We’ve got hairballs – is that a problem?


Since we wrote this column on our hairball “problem” last year, it seems to have gone away on its own. Our Decca is really baffled, because nothing changed in our diet or our behavior. Maybe it was just a teen-ager thing?? What do you think?

*Cough* Hairballs *cough*

There's something donw thre on the floor...

Pardon us, but there’s something disgusting down there on the floor you need to take care of. (Trouble, left; and Mischief)

Friends, are you embarrassing yourself in front of yourself and others? Does your pep suddenly turn into pooped when you stop in the middle of a good run to hack and heave? Are hairballs making you unpopular around the house?

Friends, the answer to all of your problems is — well, to tell the truth, we don’t know what the answer is. But now that we’ve gotten older, hairballs are more of an issue in our lives. They’re interfering with our play time. They’re interfering with our social life.

Yes, we do too have a social life! People come to our house. They fuss over us, they play with us, they admire us.

And then one of us hacks up and everybody backs off. Talk about bad timing. But, sheesh! You’re around cats and you don’t expect a little lump of wet, compacted hair on your carpet once in a while? It’s what we do.

Even our dearest Decca is giving us the hairy eyeball more often.

Now we’ve checked, and there’s nothing abnormal going on with us. Once a week, each, especially now that the weather’s hot and we’re eager to shed some of our gorgeous fur.

Hairballs are actually a sign we’re grown up and become better at grooming ourselves (as long as we don’t overdo it. We’ve also read that “excessive” grooming can be a sign of health problems.)

But that’s not how Decca sees it. She keeps trying to get us to eat stuff that’s supposed to “help” us with our hairballs. Just because she doesn’t like stepping on them in her bare feet… Put shoes on! Wear your glasses!

Have we mentioned that we’re picky about what we put in our mouths — when it comes to food? (We’ll give anything else a try: Bugs — dead or alive — paper, organic matter that isn’t intended to be food, like leaves or grass, a blueberry that falls on the floor; you name it, we have to taste it.)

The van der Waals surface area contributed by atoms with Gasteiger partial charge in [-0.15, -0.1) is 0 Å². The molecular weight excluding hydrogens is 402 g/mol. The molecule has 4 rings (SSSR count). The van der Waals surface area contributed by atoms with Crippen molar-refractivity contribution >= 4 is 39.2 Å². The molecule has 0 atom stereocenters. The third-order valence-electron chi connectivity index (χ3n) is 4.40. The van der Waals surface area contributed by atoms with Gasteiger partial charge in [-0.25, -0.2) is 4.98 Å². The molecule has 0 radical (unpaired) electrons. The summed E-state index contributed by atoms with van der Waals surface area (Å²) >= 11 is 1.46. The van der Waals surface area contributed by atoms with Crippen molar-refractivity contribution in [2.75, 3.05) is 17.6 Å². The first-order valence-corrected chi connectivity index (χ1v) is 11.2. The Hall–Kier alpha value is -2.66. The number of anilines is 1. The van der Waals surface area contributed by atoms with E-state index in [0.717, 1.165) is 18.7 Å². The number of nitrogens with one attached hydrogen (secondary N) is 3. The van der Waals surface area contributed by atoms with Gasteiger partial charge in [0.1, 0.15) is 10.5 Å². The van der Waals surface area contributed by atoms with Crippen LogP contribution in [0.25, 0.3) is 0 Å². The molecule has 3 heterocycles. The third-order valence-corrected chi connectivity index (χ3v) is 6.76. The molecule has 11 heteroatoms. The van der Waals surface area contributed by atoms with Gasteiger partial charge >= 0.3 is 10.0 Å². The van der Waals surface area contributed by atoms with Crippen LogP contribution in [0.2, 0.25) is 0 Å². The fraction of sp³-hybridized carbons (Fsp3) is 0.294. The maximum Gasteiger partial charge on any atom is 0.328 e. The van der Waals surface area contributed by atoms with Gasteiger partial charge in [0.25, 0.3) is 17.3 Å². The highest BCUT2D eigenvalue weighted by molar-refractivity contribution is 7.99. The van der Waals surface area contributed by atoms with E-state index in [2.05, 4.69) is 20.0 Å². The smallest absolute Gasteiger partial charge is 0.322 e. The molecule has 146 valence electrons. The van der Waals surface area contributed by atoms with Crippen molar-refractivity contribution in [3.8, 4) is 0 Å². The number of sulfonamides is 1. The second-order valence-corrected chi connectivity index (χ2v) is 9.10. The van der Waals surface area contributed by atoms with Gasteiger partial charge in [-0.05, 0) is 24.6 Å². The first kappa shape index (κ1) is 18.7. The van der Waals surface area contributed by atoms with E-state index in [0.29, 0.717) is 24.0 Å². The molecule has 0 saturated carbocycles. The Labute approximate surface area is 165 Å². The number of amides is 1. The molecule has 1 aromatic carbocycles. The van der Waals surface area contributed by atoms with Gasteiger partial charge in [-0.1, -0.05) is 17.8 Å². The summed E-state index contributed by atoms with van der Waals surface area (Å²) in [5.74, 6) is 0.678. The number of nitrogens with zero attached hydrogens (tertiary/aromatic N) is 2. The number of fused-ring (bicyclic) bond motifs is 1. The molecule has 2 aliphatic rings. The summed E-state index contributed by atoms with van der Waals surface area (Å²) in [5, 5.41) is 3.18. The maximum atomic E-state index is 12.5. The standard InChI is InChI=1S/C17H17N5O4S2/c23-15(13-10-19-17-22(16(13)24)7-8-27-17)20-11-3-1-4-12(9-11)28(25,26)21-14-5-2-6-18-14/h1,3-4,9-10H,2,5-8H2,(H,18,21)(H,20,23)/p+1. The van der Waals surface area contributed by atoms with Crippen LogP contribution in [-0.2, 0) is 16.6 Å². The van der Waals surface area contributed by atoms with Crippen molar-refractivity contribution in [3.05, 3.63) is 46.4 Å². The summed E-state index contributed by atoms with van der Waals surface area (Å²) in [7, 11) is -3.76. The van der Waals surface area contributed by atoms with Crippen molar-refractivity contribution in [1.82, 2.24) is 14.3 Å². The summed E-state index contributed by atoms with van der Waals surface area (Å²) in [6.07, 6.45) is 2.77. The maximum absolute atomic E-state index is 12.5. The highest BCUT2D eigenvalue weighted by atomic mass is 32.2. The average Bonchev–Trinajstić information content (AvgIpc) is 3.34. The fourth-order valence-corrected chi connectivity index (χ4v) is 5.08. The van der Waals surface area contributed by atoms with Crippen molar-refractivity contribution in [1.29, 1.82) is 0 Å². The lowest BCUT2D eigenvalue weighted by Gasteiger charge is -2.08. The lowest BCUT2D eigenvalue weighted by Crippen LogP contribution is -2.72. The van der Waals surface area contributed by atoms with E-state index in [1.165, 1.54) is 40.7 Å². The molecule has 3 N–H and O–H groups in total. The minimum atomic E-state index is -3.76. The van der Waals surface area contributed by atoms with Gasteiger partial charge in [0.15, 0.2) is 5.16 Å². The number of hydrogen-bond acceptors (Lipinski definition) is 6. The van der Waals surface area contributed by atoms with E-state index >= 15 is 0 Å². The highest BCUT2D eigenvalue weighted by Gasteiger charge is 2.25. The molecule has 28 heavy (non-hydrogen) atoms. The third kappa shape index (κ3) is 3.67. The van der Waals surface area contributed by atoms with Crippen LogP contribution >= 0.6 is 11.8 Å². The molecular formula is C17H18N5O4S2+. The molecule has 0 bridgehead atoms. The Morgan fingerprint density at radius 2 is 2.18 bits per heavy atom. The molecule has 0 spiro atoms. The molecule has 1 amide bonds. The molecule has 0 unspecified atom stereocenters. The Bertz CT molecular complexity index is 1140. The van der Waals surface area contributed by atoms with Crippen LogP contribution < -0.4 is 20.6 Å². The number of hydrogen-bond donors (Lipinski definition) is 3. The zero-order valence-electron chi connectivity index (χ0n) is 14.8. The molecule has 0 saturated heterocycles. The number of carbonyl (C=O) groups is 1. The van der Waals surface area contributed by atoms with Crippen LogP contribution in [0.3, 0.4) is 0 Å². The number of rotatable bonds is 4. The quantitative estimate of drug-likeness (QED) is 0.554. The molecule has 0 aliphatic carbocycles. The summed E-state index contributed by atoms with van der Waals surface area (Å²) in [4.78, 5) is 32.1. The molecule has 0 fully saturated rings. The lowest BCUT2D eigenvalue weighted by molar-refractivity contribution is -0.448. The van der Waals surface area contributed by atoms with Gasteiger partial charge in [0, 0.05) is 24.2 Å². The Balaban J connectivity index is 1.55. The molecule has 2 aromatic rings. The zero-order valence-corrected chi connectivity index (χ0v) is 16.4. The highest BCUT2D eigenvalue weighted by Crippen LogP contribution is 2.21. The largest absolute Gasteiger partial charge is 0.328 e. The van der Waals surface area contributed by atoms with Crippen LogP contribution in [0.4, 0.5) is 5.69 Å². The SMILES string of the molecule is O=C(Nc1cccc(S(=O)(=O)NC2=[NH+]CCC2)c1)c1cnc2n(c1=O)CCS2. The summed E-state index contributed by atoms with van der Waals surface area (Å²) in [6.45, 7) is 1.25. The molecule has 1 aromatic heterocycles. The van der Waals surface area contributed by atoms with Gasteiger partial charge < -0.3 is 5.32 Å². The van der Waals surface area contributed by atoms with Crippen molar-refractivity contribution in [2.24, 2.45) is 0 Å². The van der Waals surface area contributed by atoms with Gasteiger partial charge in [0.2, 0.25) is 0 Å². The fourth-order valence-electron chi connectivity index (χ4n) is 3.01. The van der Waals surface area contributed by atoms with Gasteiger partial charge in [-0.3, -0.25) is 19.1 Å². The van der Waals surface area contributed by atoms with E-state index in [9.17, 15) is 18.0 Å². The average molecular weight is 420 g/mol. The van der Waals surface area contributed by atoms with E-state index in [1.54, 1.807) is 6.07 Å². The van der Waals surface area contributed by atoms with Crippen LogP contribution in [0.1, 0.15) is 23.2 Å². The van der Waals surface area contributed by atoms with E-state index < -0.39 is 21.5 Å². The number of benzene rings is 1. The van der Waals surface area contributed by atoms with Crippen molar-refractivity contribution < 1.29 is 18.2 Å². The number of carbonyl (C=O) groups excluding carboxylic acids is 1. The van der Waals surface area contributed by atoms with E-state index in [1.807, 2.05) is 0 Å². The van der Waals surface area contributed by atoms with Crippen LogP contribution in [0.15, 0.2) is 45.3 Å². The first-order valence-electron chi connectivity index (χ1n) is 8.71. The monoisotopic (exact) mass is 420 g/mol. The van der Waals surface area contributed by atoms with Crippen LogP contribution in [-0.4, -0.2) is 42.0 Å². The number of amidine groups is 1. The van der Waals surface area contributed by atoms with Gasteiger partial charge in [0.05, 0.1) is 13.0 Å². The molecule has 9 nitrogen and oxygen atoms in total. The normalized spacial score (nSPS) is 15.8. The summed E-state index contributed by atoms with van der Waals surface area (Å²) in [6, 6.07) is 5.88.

This hairball “treatment” thing isn’t going so well, from her point of view.

The best-selling commerical products, according to Amazon? We’ve spurned them all, from the Pet Naturals Fun-Shaped Chews (fish!) to the Nutri-Vet Hairball Paw-Gel for Cats (both flavors). We liked the caped super-cat on the chews package, so we gave that one a trial.

Decca got so excited when Trouble ate two pieces — he’s the primary hairball producer of the two of us — that she couldn’t wait to grab the package the next day to give us “treats.” (Really? You think we were fooled?)

There was no repeat performance, so she snuck them into our food bowls. That worked once, too. Now, instead of white emptiness in the bottom of our bowls after we eat, these gooey, sad-looking fish-shaped bits appear. Yuck.

As to those gels and pastes in tubes, no thanks. It’s not that we’re bothered over the controversy over whether petroleum-based hairball treatments are a bad idea, we just think they’re icky. And don’t you dare smear it on our beautiful paws!

We’re been reading the Internet over Decca’s shoulder as she looks for new ideas. There are some pretty crazy home remedies out there. Mayonnaise? Crisco? Yogurt? (We know she won’t try that one – like many adult cats, we’re lactose intolerant.)

Hmmm. Canned pumpkin puree? Is that a vegetable?? You do know we’re carnivores, right?
But, hey, here’s one that sounds good — catnip!!

This one is even better, though: The experts at Cornell University say you should brush and comb your cat frequently.

Yes! We’d like that. A lot. Bring it on.

We’ll start purring now.

This is an updated version of a post that first appeared on Central Penn Parent.

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A Day in the Life: Mischief goes to the vet


I knew something was up right away. Decca kept stopping and looking at my face while she was getting ready for work.

Mischief loves his new blanket.

Mischief loves his new blanket.

Sure, I’m handsome, but this was different.

Then she was on the phone — at 7:15 in the morning! I didn’t know — then — who she was talking to, but I heard my name and something about a “weeping eye.” My eye??

Before she stopped talking I was halfway up the steps, and when she started calling me, I was under the bed. In the guest room, just to throw her off.